“Once you find yourself in another civilization,” he notes, “you’re forced to examine your own.” In a sense, Baldwin’s travels brought him even closer to the social concerns of contemporary America.
In the early 1960s, overwhelmed by a sense of responsibility to the times, Baldwin returned to take part in the civil rights movement.
James Arthur Baldwin was born on August 2, 1924 in New York City’s Harlem and was raised under very trying circumstances.
As is the case with many writers, Baldwin’s upbringing is reflected in his writings, especially in .
During the last ten years of his life, he produced a number of important works of fiction, non-fiction, and poetry.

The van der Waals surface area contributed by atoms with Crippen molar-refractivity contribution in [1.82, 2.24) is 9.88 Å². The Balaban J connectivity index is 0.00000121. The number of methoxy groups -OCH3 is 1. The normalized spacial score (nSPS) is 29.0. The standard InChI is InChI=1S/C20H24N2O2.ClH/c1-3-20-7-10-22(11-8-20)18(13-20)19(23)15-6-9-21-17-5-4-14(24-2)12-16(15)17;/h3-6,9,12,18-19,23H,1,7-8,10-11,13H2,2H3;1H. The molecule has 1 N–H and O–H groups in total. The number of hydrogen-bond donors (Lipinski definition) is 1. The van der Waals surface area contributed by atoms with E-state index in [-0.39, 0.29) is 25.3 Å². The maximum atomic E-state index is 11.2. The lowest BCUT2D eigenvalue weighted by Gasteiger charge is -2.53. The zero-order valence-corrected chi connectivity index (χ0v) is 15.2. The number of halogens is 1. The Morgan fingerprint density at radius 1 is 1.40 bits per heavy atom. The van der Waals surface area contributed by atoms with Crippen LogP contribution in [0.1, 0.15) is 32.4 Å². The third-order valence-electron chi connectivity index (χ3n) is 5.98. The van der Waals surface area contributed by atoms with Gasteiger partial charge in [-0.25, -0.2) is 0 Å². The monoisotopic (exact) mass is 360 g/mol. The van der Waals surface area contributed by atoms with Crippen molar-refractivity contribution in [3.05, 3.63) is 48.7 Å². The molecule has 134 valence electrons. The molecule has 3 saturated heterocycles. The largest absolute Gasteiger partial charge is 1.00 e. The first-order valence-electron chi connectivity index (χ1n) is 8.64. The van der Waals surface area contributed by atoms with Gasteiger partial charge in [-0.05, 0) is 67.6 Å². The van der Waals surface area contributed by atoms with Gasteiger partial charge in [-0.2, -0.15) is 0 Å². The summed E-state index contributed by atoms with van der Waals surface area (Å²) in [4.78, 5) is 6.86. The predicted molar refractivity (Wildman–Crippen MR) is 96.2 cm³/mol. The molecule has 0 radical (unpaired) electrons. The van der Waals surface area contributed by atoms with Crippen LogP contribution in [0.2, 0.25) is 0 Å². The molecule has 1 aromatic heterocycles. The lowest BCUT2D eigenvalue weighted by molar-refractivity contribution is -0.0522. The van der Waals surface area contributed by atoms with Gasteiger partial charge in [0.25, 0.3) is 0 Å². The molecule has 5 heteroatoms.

He also turned to teaching as a new way of connecting with the young.
Baldwin’s stepfather, an evangelical preacher, struggled to support a large family and demanded the most rigorous religious behavior from his nine children.
As a youth Baldwin read constantly and even tried writing.
The assassinations of three of his associates, Medgar Evers, Martin Luther King, Jr.
and Malcolm X, shattered his remaining hopes for racial reconciliation across the U. At the time of his death from cancer late in 1987, Baldwin was still working on two projects—a play, , and a biography of Martin Luther King, Jr.